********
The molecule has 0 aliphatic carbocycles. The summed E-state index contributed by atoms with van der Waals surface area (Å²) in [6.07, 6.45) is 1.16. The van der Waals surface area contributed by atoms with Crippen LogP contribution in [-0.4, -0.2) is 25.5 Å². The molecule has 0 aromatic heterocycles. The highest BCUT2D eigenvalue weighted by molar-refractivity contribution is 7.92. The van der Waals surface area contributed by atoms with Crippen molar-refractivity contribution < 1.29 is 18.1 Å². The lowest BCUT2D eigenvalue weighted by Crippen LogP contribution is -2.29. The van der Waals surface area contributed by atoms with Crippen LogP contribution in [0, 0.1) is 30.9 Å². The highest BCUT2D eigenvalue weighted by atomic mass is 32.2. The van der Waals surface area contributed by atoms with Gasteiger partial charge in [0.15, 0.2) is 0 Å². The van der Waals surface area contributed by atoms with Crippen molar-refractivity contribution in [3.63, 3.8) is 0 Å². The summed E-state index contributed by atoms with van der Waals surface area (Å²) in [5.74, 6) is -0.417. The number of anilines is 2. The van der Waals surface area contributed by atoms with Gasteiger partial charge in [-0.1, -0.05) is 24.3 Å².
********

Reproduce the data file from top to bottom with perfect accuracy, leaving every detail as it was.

The molecule has 0 aliphatic carbocycles. The summed E-state index contributed by atoms with van der Waals surface area (Å²) in [6.07, 6.45) is 1.16. The van der Waals surface area contributed by atoms with Crippen LogP contribution in [-0.4, -0.2) is 25.5 Å². The molecule has 0 aromatic heterocycles. The highest BCUT2D eigenvalue weighted by molar-refractivity contribution is 7.92. The van der Waals surface area contributed by atoms with Crippen molar-refractivity contribution < 1.29 is 18.1 Å². The lowest BCUT2D eigenvalue weighted by Crippen LogP contribution is -2.29. The van der Waals surface area contributed by atoms with Crippen LogP contribution in [0, 0.1) is 30.9 Å². The highest BCUT2D eigenvalue weighted by atomic mass is 32.2. The van der Waals surface area contributed by atoms with Gasteiger partial charge in [0.15, 0.2) is 0 Å². The van der Waals surface area contributed by atoms with Crippen molar-refractivity contribution in [3.63, 3.8) is 0 Å². The summed E-state index contributed by atoms with van der Waals surface area (Å²) in [5.74, 6) is -0.417. The number of anilines is 2. The van der Waals surface area contributed by atoms with Gasteiger partial charge in [-0.1, -0.05) is 24.3 Å².